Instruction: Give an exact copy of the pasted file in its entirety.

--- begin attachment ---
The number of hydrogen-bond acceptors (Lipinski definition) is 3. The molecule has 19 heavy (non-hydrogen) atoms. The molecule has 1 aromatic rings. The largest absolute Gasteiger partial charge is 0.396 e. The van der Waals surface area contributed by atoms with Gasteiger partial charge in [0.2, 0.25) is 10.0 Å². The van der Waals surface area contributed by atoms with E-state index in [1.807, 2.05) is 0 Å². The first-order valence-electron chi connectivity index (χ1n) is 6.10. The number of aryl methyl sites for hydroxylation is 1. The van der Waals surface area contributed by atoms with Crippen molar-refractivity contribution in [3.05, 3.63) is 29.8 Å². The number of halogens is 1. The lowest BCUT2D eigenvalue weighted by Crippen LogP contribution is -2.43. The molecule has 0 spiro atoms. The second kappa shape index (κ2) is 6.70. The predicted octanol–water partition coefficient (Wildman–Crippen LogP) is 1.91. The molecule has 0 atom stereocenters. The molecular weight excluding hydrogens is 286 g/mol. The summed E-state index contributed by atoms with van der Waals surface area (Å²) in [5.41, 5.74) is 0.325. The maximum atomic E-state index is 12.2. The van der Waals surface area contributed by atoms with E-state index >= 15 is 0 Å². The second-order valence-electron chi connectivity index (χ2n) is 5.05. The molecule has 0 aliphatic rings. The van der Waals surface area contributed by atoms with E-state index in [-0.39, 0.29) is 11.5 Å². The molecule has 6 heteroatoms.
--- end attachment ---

The number of hydrogen-bond acceptors (Lipinski definition) is 3. The molecule has 19 heavy (non-hydrogen) atoms. The molecule has 1 aromatic rings. The largest absolute Gasteiger partial charge is 0.396 e. The van der Waals surface area contributed by atoms with Gasteiger partial charge in [0.2, 0.25) is 10.0 Å². The van der Waals surface area contributed by atoms with E-state index in [1.807, 2.05) is 0 Å². The first-order valence-electron chi connectivity index (χ1n) is 6.10. The number of aryl methyl sites for hydroxylation is 1. The van der Waals surface area contributed by atoms with Crippen molar-refractivity contribution in [3.05, 3.63) is 29.8 Å². The number of halogens is 1. The lowest BCUT2D eigenvalue weighted by Crippen LogP contribution is -2.43. The molecule has 0 spiro atoms. The second kappa shape index (κ2) is 6.70. The predicted octanol–water partition coefficient (Wildman–Crippen LogP) is 1.91. The molecule has 0 atom stereocenters. The molecular weight excluding hydrogens is 286 g/mol. The summed E-state index contributed by atoms with van der Waals surface area (Å²) in [5.41, 5.74) is 0.325. The maximum atomic E-state index is 12.2. The van der Waals surface area contributed by atoms with E-state index >= 15 is 0 Å². The second-order valence-electron chi connectivity index (χ2n) is 5.05. The molecule has 0 aliphatic rings. The van der Waals surface area contributed by atoms with E-state index in [-0.39, 0.29) is 11.5 Å². The molecule has 6 heteroatoms.